In conclusion, I refer back to my open comments about the subjectivity of lists such as these. To illustrate my point, I'll compile a list of my own and see how forum members react. While my criteria will be more avowedly based on personal taste, lasting affection, and respect for the quality of the compositions, I believe I have enough of a background in the repertoire both as a listener and practicing musician to produce a respectable compilation. We'll see...
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« Reply #18 on: April 25, 2016, 07:40:29 am »

I am a compulsive list-maker  Grin but my lists are of a different sort (all the orchestral/choral compositions of hundreds upon hundreds of late 19th and 20th century composers).

I always recoil from lists of "the best...." and Slatkin's list rather falls into that category. It may be interesting and it may encourage others to produce their own lists or to query omissions but they are by definition personal opinions based on a combination of knowledge of the works included and of individual taste. If one feels that the symphonies of, say, Walter Piston or William Schuman or Peter Mennin, deserve to be heard more often (or indeed at all) then one is obliged by the constraints of "the ten......" to select "the best", "the most worthy" and I have never really seen the point of such an exercise.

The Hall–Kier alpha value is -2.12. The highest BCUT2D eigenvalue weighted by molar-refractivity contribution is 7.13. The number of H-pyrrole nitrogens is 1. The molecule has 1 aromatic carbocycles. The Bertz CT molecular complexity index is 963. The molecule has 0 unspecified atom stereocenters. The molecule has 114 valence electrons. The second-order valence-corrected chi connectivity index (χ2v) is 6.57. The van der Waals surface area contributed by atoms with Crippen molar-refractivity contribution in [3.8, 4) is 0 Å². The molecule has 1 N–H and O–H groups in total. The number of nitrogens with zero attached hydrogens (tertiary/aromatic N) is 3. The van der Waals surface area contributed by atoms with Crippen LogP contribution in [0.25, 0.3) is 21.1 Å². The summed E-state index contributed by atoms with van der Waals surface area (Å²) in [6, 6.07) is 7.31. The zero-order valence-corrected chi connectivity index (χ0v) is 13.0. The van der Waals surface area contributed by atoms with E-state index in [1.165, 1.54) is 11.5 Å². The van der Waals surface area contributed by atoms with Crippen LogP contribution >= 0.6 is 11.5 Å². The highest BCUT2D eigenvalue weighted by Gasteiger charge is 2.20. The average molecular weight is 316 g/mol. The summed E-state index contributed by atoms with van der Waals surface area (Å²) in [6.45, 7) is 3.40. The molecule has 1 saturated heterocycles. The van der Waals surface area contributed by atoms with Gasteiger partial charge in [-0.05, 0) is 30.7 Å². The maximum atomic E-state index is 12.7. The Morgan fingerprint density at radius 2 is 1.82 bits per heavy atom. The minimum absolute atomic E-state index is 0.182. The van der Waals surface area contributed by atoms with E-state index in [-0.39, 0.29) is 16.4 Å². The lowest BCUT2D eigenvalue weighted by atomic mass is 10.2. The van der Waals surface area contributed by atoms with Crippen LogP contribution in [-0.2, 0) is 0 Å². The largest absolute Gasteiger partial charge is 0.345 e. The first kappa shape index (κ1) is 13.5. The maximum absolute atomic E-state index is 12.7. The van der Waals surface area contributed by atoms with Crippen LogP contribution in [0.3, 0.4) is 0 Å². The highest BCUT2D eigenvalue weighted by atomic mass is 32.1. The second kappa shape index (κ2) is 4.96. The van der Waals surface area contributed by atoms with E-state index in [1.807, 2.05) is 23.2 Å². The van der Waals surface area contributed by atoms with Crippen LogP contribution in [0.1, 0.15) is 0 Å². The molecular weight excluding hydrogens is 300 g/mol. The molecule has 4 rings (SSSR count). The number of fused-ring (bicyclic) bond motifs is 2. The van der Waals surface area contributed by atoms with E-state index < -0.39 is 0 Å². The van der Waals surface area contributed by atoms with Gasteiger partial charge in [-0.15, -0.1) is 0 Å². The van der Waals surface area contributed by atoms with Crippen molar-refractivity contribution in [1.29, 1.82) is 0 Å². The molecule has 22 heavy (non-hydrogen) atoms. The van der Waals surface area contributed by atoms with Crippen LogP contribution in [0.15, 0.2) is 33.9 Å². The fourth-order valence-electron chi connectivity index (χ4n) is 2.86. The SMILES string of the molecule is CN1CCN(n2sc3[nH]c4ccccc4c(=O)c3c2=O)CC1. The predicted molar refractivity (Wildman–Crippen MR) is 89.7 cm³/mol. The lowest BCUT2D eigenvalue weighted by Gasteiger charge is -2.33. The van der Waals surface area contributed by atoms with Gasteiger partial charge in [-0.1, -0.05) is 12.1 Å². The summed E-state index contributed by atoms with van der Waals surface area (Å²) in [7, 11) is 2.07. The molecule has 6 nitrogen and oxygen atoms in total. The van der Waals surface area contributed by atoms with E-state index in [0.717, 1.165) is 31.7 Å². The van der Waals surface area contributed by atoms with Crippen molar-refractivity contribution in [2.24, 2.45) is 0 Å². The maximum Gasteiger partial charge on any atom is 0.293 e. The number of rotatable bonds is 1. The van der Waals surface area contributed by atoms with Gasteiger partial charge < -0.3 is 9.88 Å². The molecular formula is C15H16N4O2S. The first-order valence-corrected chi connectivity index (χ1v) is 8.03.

I read a review on Musicweb the other day which asserted that Weinberg and Shostakovich were the two Russian symphonists of the 20th century who could truly described as "great". So...where does that leave, say, Prokofiev Huh And if one is asked "so, which is Shostakovich's greatest symphony?" it is possible, I suppose to narrow the choice down to three or four of the symphonies but what does it profit to go further than that Huh Nos. 8 and 10 are both masterpieces but I could not and would not wish to pick one ahead of the other.

Sorry....I ramble but you may get the gist Grin